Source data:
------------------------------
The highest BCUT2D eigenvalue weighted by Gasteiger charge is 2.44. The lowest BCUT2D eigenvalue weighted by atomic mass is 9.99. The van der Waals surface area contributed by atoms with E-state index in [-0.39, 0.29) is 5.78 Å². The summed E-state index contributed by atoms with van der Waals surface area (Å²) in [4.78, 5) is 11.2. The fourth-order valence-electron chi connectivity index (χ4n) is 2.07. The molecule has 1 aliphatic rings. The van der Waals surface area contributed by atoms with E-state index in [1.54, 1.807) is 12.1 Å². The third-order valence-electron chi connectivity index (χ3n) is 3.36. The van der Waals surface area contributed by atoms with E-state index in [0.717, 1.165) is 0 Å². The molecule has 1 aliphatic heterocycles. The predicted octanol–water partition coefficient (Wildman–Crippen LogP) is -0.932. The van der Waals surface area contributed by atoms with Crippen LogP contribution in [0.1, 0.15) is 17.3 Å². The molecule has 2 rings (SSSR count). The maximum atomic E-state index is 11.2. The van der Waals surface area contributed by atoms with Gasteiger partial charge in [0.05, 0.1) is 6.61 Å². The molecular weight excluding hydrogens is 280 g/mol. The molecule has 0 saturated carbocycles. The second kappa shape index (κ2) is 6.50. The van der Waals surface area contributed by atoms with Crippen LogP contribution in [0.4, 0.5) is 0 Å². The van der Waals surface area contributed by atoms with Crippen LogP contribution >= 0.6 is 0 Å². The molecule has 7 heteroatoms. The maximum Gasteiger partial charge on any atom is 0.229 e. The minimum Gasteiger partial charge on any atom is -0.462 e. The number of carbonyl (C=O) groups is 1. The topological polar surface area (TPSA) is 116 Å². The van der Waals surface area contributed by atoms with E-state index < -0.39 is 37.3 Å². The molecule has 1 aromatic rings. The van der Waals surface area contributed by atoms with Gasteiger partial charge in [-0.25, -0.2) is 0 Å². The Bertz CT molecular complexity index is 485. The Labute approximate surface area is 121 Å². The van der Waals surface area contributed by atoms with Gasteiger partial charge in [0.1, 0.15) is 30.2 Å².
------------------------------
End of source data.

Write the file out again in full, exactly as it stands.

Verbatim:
The highest BCUT2D eigenvalue weighted by Gasteiger charge is 2.44. The lowest BCUT2D eigenvalue weighted by atomic mass is 9.99. The van der Waals surface area contributed by atoms with E-state index in [-0.39, 0.29) is 5.78 Å². The summed E-state index contributed by atoms with van der Waals surface area (Å²) in [4.78, 5) is 11.2. The fourth-order valence-electron chi connectivity index (χ4n) is 2.07. The molecule has 1 aliphatic rings. The van der Waals surface area contributed by atoms with E-state index in [1.54, 1.807) is 12.1 Å². The third-order valence-electron chi connectivity index (χ3n) is 3.36. The van der Waals surface area contributed by atoms with E-state index in [0.717, 1.165) is 0 Å². The molecule has 1 aliphatic heterocycles. The predicted octanol–water partition coefficient (Wildman–Crippen LogP) is -0.932. The van der Waals surface area contributed by atoms with Crippen LogP contribution in [0.1, 0.15) is 17.3 Å². The molecule has 2 rings (SSSR count). The maximum atomic E-state index is 11.2. The van der Waals surface area contributed by atoms with Gasteiger partial charge in [0.05, 0.1) is 6.61 Å². The molecular weight excluding hydrogens is 280 g/mol. The molecule has 0 saturated carbocycles. The second kappa shape index (κ2) is 6.50. The van der Waals surface area contributed by atoms with Crippen LogP contribution in [0.4, 0.5) is 0 Å². The van der Waals surface area contributed by atoms with Crippen LogP contribution >= 0.6 is 0 Å². The molecule has 7 heteroatoms. The maximum Gasteiger partial charge on any atom is 0.229 e. The minimum Gasteiger partial charge on any atom is -0.462 e. The number of carbonyl (C=O) groups is 1. The topological polar surface area (TPSA) is 116 Å². The van der Waals surface area contributed by atoms with E-state index < -0.39 is 37.3 Å². The molecule has 1 aromatic rings. The van der Waals surface area contributed by atoms with Gasteiger partial charge in [-0.25, -0.2) is 0 Å². The Bertz CT molecular complexity index is 485. The Labute approximate surface area is 121 Å². The van der Waals surface area contributed by atoms with Gasteiger partial charge in [0.1, 0.15) is 30.2 Å².